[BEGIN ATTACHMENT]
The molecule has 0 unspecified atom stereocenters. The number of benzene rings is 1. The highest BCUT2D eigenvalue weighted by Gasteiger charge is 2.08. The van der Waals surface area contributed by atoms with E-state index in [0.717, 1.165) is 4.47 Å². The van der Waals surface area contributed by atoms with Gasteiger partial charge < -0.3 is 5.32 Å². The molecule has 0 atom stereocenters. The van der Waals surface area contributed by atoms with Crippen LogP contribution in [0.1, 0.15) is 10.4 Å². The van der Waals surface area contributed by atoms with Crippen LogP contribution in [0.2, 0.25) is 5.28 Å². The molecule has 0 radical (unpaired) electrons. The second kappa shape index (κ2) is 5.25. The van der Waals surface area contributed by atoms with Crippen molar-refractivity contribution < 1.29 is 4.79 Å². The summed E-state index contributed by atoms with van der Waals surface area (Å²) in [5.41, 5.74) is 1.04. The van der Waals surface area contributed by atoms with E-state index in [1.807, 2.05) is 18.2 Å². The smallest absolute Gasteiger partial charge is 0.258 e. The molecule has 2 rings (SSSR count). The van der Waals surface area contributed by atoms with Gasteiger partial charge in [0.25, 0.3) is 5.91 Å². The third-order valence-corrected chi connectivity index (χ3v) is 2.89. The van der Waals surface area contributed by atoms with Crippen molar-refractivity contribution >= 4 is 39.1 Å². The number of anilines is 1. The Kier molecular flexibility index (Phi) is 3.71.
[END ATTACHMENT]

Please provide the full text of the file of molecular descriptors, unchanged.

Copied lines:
The molecule has 0 unspecified atom stereocenters. The number of benzene rings is 1. The highest BCUT2D eigenvalue weighted by Gasteiger charge is 2.08. The van der Waals surface area contributed by atoms with E-state index in [0.717, 1.165) is 4.47 Å². The van der Waals surface area contributed by atoms with Gasteiger partial charge < -0.3 is 5.32 Å². The molecule has 0 atom stereocenters. The van der Waals surface area contributed by atoms with Crippen LogP contribution in [0.1, 0.15) is 10.4 Å². The van der Waals surface area contributed by atoms with Crippen LogP contribution in [0.2, 0.25) is 5.28 Å². The molecule has 0 radical (unpaired) electrons. The second kappa shape index (κ2) is 5.25. The van der Waals surface area contributed by atoms with Crippen molar-refractivity contribution < 1.29 is 4.79 Å². The summed E-state index contributed by atoms with van der Waals surface area (Å²) in [5.41, 5.74) is 1.04. The van der Waals surface area contributed by atoms with E-state index in [1.807, 2.05) is 18.2 Å². The smallest absolute Gasteiger partial charge is 0.258 e. The molecule has 2 rings (SSSR count). The van der Waals surface area contributed by atoms with Gasteiger partial charge in [0.25, 0.3) is 5.91 Å². The third-order valence-corrected chi connectivity index (χ3v) is 2.89. The van der Waals surface area contributed by atoms with Crippen molar-refractivity contribution >= 4 is 39.1 Å². The number of anilines is 1. The Kier molecular flexibility index (Phi) is 3.71.